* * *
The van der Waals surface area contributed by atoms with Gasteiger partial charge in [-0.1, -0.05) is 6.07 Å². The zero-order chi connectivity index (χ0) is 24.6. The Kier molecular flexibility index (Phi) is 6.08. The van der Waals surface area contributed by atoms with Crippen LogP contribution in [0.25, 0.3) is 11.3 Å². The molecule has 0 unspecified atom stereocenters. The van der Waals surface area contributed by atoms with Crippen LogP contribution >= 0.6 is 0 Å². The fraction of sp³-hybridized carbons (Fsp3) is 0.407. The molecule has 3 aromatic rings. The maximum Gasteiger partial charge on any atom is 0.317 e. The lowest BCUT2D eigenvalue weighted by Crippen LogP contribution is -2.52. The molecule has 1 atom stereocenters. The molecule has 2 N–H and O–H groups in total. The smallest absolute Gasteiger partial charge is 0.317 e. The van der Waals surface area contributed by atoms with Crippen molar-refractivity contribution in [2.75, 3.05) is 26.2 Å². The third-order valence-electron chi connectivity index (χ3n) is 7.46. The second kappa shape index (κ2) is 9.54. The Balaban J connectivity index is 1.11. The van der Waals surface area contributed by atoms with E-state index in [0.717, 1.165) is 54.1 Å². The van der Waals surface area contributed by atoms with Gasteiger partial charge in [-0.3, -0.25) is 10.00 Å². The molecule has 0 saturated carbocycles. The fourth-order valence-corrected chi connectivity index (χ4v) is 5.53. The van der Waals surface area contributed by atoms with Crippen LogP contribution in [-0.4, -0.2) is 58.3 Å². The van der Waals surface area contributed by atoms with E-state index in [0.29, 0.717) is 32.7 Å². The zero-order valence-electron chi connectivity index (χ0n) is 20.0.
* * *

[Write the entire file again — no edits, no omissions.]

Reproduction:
The van der Waals surface area contributed by atoms with Gasteiger partial charge in [-0.1, -0.05) is 6.07 Å². The zero-order chi connectivity index (χ0) is 24.6. The Kier molecular flexibility index (Phi) is 6.08. The van der Waals surface area contributed by atoms with Crippen LogP contribution in [0.25, 0.3) is 11.3 Å². The molecule has 0 unspecified atom stereocenters. The van der Waals surface area contributed by atoms with Crippen LogP contribution >= 0.6 is 0 Å². The fraction of sp³-hybridized carbons (Fsp3) is 0.407. The molecule has 3 aromatic rings. The maximum Gasteiger partial charge on any atom is 0.317 e. The lowest BCUT2D eigenvalue weighted by Crippen LogP contribution is -2.52. The molecule has 1 atom stereocenters. The molecule has 2 N–H and O–H groups in total. The smallest absolute Gasteiger partial charge is 0.317 e. The van der Waals surface area contributed by atoms with Crippen molar-refractivity contribution in [2.75, 3.05) is 26.2 Å². The third-order valence-electron chi connectivity index (χ3n) is 7.46. The second kappa shape index (κ2) is 9.54. The Balaban J connectivity index is 1.11. The van der Waals surface area contributed by atoms with E-state index in [0.717, 1.165) is 54.1 Å². The van der Waals surface area contributed by atoms with Gasteiger partial charge in [-0.3, -0.25) is 10.00 Å². The molecule has 0 saturated carbocycles. The fourth-order valence-corrected chi connectivity index (χ4v) is 5.53. The van der Waals surface area contributed by atoms with Crippen LogP contribution in [-0.4, -0.2) is 58.3 Å². The van der Waals surface area contributed by atoms with E-state index in [0.29, 0.717) is 32.7 Å². The zero-order valence-electron chi connectivity index (χ0n) is 20.0.